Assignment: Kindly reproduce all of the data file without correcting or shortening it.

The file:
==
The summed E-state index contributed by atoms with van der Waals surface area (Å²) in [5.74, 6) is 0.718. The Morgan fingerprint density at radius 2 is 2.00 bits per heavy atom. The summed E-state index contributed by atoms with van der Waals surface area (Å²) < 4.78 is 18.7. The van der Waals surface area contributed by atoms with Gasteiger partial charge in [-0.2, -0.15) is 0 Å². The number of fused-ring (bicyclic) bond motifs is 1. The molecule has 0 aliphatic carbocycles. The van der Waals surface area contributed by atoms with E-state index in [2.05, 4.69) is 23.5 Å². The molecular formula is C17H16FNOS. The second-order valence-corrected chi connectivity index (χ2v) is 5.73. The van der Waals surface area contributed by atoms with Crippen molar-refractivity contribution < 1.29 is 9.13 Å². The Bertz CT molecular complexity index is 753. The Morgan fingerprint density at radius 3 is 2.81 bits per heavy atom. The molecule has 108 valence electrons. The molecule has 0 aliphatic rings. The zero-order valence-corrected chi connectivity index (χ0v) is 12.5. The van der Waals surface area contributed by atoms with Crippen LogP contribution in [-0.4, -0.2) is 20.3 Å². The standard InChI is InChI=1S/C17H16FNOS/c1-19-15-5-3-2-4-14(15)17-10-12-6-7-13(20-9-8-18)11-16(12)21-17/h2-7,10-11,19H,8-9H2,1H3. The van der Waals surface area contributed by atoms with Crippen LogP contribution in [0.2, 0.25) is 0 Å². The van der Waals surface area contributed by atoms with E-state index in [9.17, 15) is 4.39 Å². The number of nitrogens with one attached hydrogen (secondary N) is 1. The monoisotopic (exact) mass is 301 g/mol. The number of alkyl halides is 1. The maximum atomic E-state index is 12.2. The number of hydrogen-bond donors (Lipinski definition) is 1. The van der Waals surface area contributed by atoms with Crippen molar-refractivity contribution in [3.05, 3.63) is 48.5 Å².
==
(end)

The summed E-state index contributed by atoms with van der Waals surface area (Å²) in [5.74, 6) is 0.718. The Morgan fingerprint density at radius 2 is 2.00 bits per heavy atom. The summed E-state index contributed by atoms with van der Waals surface area (Å²) < 4.78 is 18.7. The van der Waals surface area contributed by atoms with Gasteiger partial charge in [-0.2, -0.15) is 0 Å². The number of fused-ring (bicyclic) bond motifs is 1. The molecule has 0 aliphatic carbocycles. The van der Waals surface area contributed by atoms with E-state index in [2.05, 4.69) is 23.5 Å². The molecular formula is C17H16FNOS. The second-order valence-corrected chi connectivity index (χ2v) is 5.73. The van der Waals surface area contributed by atoms with Crippen molar-refractivity contribution < 1.29 is 9.13 Å². The Bertz CT molecular complexity index is 753. The Morgan fingerprint density at radius 3 is 2.81 bits per heavy atom. The molecule has 108 valence electrons. The molecule has 0 aliphatic rings. The zero-order valence-corrected chi connectivity index (χ0v) is 12.5. The van der Waals surface area contributed by atoms with Crippen LogP contribution in [-0.4, -0.2) is 20.3 Å². The standard InChI is InChI=1S/C17H16FNOS/c1-19-15-5-3-2-4-14(15)17-10-12-6-7-13(20-9-8-18)11-16(12)21-17/h2-7,10-11,19H,8-9H2,1H3. The van der Waals surface area contributed by atoms with Crippen LogP contribution in [0.2, 0.25) is 0 Å². The van der Waals surface area contributed by atoms with E-state index in [9.17, 15) is 4.39 Å². The number of nitrogens with one attached hydrogen (secondary N) is 1. The monoisotopic (exact) mass is 301 g/mol. The number of alkyl halides is 1. The maximum atomic E-state index is 12.2. The number of hydrogen-bond donors (Lipinski definition) is 1. The van der Waals surface area contributed by atoms with Crippen molar-refractivity contribution in [3.05, 3.63) is 48.5 Å².